One of the phenomena’s that I have noted over the years is that plant startups inevitably run over into a holiday. This seems to be especially true of the Christmas holiday. Being onsite can be very demanding work but it is also very rewarding. Many of the problems that we must address in control design are best understood and remembered if you have struggled with the problem in the field. However, sending a person to the field who has no plant experience should be done with caution. One of the practices we like to follow is to match a person with no plant experience with one who has worked in industry for some time. In this way, the experience person can act as a guide for the inexperience person and help bring him or her up to speed by setting a good example.
When going onsite, I have found it is wise to always ask what clothing is appropriate. For example, in many plants there is a requirement for steel toe shoes. In most cases the plant will expect you to bring steel toed shoes with you. Often any other safety equipment, such as ear plug, hardhat, gas mask, eye protection will be supplied by the plant. If you will be entering an area of the plant that requires you to carry a gas mask, then the plant may have restrictions that require the face to be cleanly shaved i.e. no beard. In nearly all cases it will be necessary to go though plant safety training and to pass a safety test before being allowed to work in the plant.
Your contact at the plant will be responsible for guiding you into the process area(s) that are to be commissioned. He can also help establish and communicate the rule to follow when making a change that will impact plant operations. Normally all changes that impact the process will go through the operator since he is ultimately responsible for the process operation. In most cases I have found the operator to be extremely knowledgeable about the process. One of the biggest mistakes an onsite person can make is not to respect or work with the operator. The most successful startups are the result of a team effort that includes the operator.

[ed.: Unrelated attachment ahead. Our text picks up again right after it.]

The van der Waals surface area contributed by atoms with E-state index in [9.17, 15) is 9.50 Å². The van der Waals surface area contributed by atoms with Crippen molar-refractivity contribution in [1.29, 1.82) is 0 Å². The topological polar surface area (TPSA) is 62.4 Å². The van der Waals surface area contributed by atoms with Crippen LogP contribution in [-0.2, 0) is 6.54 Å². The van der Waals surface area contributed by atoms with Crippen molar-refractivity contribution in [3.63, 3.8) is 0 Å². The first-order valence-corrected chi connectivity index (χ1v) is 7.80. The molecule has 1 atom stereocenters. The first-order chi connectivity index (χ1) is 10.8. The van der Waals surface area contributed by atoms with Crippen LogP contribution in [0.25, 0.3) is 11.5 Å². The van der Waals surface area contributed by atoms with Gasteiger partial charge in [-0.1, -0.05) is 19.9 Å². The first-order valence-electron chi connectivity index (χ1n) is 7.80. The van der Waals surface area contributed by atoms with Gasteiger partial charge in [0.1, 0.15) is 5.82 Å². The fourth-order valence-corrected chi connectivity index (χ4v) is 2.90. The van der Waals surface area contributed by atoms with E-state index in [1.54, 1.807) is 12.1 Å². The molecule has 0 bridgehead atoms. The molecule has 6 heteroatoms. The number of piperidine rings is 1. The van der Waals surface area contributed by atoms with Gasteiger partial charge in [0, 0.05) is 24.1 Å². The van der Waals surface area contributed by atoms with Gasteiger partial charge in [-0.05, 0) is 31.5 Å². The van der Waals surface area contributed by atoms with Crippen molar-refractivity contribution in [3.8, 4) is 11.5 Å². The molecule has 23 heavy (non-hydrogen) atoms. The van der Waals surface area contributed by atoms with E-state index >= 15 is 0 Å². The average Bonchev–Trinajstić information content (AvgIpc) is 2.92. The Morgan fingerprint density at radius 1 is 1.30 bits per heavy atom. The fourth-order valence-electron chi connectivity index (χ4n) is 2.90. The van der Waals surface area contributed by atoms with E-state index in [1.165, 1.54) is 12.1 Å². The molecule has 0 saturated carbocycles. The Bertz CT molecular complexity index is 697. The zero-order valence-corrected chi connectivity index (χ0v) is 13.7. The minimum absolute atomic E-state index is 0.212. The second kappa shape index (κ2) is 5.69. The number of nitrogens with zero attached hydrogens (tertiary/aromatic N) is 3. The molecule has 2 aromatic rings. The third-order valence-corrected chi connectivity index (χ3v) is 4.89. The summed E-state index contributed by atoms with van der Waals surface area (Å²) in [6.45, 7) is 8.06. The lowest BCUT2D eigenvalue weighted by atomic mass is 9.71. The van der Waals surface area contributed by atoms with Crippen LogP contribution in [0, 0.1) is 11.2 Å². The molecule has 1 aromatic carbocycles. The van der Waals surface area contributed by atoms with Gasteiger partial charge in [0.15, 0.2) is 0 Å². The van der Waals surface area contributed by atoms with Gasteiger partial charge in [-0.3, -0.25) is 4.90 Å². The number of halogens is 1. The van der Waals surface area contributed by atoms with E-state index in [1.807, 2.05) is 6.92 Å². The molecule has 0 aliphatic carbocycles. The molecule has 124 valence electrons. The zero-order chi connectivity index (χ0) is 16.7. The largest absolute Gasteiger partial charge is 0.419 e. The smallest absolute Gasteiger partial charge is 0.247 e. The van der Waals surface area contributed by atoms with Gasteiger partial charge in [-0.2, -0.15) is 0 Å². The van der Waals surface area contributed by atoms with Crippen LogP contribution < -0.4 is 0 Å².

When working at a plant site, you are the guest of the plant. As such there are rules that should be followed. Many of the things that should be considered when doing onsite work are discussed in the paper “A Guide For Doing Onsite Work”, Jean Gibbs, Steve Thorp, Bill Keels, Chemical Engineering, February, 1990. The authors of the paper have many years of plant experience. If you have no plant experience, then you may find this paper helpful in preparing for your first trip to the field.